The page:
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How to use SSH on Windows and Mac
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Freely available SSH client for Windows
Secure Shell - encrypted access for remote administration
SSH provides an encrypted alternative for the telnet and rsh suite of remote access functions. The first version was released in 1995, but ssh2 is preferred due to vulnerabilities discovered in ssh1.
If you use telnet on an insecure network, it's time to move on to SSH. Newsflash: there's no such thing as a secure network.
If you spend too much time looking up host names or IP addresses or usernames, then you will want to take advantage of this tutorial.
This tutorial will lead you through the following scenarios:
- create a saved session
- use keyboard shortcuts to access saved sessions
Each scenario will be presented first on Windows, then on Mac.
Note that there are enough similarities between the command line environment of Mac and Linux that the astute observer should be easily able to adapt the Mac tips to Linux.
My client operating system of choice is
Prepare your environment
If you're familiar with ssh and already have a client set up, skip this section.
If you're on a Windows computer, visit the Putty downloads and grab the latest installer. I installed using all the default options, which drops the executable into my C drive under the Program Files directory, creating a new directory named Putty.
Once the putty installation has completed, open your System control panel and select Advanced system settings. Scroll through the Environment variables until you find Path. Double-click the word Path and type in ;C:\Program Files\Putty at the end. (If you changed the default installation options, modify Path to match your changes.)
To launch Putty, click on the Start menu, look under All Programs, and scroll down until you find the PuTTY folder. Click on the PuTTY icon.
Alternatively, you can launch Putty using only the keyboard. When we changed the Path environment variable, we made putty.exe available from the Run command. Access the Run command with the key-combo Windows-r, type putty, then press the enter key.
Look on the sidebar for the screencaps.
Open the Applications folder, then open the Utilities folder. Click on the Terminal.app icon. You may want to pin this app to your Dock. Go to the Dock, right-click (or option-click) the Terminal.app icon, and select Options -> Keep in Dock.
If you find the mouse's point-and-click routine takes too long, try launching Terminal from Spotlight. The keyboard shortcut for Spotlight is command-space. You should see a drop-down window pop up from the upper right corner of your screen. Type in Terminal and press enter.
Terminal brings up Mac's built-in terminal emulator, which defaults to a bash command line. From the command line, type in ssh -V and you will see the version header from Mac's built in ssh client.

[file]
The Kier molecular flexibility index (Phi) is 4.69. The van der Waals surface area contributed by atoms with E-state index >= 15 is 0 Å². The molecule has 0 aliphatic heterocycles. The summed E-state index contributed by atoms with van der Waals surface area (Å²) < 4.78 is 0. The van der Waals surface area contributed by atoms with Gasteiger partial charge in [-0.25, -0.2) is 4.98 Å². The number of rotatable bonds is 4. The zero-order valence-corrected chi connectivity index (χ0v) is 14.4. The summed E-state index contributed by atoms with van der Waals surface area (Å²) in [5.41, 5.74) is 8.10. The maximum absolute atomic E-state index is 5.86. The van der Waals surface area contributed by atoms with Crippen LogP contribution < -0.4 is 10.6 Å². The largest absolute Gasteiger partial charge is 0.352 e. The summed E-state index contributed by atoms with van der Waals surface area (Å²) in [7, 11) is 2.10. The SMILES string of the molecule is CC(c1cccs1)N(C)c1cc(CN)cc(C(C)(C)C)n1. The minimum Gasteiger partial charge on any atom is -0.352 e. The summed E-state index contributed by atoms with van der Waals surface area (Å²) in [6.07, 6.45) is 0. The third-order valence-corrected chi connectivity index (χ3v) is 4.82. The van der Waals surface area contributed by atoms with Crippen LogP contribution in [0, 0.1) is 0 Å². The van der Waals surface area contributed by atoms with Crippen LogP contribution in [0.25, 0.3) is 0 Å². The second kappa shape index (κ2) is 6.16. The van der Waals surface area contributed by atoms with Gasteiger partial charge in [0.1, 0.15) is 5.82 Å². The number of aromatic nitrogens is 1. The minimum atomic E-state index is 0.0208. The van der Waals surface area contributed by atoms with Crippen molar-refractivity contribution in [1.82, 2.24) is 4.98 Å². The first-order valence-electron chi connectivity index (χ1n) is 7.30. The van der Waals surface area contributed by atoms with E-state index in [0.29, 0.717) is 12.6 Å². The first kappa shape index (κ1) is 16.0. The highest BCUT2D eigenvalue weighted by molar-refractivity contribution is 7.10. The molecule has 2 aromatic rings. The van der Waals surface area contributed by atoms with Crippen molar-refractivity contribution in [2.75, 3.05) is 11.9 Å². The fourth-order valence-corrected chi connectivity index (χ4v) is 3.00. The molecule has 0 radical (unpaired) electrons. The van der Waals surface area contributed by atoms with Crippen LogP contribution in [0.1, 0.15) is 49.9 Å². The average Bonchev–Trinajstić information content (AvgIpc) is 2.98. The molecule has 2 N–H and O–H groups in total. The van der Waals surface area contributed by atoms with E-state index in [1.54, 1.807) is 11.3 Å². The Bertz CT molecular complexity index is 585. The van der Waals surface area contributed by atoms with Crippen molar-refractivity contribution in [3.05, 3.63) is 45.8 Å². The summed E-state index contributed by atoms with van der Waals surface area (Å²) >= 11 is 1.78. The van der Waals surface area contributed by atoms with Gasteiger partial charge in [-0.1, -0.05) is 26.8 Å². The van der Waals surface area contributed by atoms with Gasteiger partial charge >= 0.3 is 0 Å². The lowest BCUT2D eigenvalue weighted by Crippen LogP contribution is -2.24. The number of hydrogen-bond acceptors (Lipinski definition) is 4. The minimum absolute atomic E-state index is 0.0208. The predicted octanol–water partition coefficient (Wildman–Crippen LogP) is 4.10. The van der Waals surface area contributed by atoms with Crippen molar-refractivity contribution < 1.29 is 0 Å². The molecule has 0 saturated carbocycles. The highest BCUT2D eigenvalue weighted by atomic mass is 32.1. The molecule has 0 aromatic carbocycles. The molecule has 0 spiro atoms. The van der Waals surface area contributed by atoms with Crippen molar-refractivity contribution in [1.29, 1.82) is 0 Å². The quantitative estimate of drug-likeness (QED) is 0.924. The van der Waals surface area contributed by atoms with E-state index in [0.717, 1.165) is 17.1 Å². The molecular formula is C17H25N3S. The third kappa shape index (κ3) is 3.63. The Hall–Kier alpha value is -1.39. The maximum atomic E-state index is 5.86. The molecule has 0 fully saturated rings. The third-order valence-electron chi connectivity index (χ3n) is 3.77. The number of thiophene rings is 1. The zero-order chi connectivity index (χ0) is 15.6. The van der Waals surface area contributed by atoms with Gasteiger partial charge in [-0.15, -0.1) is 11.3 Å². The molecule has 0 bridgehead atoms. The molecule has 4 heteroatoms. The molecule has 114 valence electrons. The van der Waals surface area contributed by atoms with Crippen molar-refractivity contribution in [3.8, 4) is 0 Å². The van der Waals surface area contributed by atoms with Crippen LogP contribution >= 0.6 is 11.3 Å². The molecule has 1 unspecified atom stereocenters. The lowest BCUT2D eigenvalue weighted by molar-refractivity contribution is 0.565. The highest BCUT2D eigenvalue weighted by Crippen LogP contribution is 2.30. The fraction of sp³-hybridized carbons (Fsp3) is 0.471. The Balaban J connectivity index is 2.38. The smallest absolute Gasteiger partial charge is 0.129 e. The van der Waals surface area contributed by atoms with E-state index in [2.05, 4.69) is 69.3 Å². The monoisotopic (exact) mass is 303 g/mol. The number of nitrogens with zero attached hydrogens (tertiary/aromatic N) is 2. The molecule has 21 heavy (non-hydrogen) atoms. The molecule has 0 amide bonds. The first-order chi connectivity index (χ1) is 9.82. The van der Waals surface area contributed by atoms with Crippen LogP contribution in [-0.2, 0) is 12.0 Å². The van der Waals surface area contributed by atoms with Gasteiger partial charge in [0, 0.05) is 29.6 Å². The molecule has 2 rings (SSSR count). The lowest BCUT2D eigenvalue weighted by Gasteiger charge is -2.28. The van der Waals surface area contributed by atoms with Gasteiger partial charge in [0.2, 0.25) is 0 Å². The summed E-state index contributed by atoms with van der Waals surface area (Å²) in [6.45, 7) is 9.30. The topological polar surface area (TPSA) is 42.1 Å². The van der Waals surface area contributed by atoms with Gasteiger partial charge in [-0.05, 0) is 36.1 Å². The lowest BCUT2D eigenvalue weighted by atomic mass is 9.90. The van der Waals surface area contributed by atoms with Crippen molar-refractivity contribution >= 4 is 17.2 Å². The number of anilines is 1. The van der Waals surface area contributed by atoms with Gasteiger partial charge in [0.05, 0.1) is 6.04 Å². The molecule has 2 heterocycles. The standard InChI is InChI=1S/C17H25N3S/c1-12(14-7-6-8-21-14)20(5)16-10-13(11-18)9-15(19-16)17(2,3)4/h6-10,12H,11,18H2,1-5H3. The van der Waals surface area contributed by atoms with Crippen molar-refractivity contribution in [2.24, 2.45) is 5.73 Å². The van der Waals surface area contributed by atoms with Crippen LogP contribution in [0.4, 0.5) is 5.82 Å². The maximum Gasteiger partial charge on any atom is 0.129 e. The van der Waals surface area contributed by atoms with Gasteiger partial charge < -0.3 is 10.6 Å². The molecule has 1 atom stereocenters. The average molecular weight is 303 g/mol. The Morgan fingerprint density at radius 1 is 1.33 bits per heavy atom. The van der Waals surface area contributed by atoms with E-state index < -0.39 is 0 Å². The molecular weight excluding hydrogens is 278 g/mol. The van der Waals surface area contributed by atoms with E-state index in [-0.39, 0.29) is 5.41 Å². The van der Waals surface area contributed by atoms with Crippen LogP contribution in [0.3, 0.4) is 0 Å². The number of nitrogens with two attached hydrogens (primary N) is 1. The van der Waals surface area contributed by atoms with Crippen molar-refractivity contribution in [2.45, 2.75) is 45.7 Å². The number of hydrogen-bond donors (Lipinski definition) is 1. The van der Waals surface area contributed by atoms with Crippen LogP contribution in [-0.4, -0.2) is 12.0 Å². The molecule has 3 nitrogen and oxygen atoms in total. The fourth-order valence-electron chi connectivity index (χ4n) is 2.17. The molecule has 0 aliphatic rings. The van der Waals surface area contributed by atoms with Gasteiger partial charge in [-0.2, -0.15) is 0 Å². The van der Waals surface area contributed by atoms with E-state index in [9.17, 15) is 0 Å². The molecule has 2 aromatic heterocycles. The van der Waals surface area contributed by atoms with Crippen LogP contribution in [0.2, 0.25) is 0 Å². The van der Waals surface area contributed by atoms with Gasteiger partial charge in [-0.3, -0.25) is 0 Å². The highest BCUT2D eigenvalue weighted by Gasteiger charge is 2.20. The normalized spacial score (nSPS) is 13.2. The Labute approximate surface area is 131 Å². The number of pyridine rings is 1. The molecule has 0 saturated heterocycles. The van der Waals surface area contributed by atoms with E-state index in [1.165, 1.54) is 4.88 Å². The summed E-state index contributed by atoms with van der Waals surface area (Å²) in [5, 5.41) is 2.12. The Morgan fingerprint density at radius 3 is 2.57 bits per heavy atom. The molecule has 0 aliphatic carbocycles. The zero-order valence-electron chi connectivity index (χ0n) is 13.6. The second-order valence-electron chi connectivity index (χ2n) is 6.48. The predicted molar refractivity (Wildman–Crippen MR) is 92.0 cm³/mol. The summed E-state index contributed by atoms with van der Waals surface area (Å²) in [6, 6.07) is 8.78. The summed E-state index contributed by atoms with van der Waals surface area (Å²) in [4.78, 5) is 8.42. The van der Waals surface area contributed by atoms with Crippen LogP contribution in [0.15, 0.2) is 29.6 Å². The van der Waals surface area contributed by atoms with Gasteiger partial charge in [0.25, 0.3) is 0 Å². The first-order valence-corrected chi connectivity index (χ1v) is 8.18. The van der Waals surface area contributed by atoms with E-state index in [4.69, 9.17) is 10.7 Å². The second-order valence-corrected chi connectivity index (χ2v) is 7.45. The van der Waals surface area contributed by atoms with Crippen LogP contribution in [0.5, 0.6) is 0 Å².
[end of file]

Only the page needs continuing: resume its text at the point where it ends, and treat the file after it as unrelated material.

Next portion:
The screencaps on the side show the Spotlight window and the Dock options.
Create and save a session on Windows
Using the keyboard shortcut Windows-r to open the run command, type in putty then press enter. Under "Host Name" type in the IP address of the session you wish to open. Under "Saved Sessions" type in the shortcut name for the session. Select Connection -> Data from the Category tree on the left, and specify the remote username under "Auto-login username". Click back to "Session" on the Category tree, and click Save. Double-click the saved session name to open the remote connection.
Note that multiple sessions can be saved, with unique usernames and hostnames set up for each session. Once you create a new session (i.e., "myhost") you can use the keyboard shortcut to access that session directly with the @ symbol
For this section, I've posted a brief video tutorial instead of distinct screencaps.
Create and save session on Mac
To set up a saved ssh session on Mac, we will need to create and edit text files. My text editor of choice on the Mac is vi but you can use any program that saves ASCII output. Open the Terminal app, and create (or open if it exists) the file ~/.ssh/config. (The tilde is a shortcut for your home directory /Users/yourUserName)
Let's save the session settings for ssh://jdubya@myhost - but it turns out, there's no DNS entry for myhost, so we'll have to save the IP instead of the hostname. No worries, we can handle that! Add the following lines to .ssh/config
If there is a DNS name for the Host entry, then there's no need to specify a Hostname. Each distinct ssh profile will have its own Host, Hostname, and Username setting. Save your changes, and quit your text editor. Now access your saved session by typing the following command at the Terminal prompt:
To see how these variables are put to use, try the command again as ssh -v myhost for verbose output. More information on ssh config options is available in the online manual.
For the next SSH tutorial ...
I want to see a deeper dive on
More to explore
OK, just kidding, I can't take you deeper into the Mariana Trench but this short introduction only scratches the surface of what's available from ssh.
As the poll suggests, key authentication saves you the trouble of remembering passwords. Or for another thought, key auth can facilitate secure scripting by keeping passwords out of clear text script files.
Port forwarding opens up lots of possibilities.
Let me hear from you in the comment section, and I'll put together a hub on the topic of your choice. Good luck with ssh!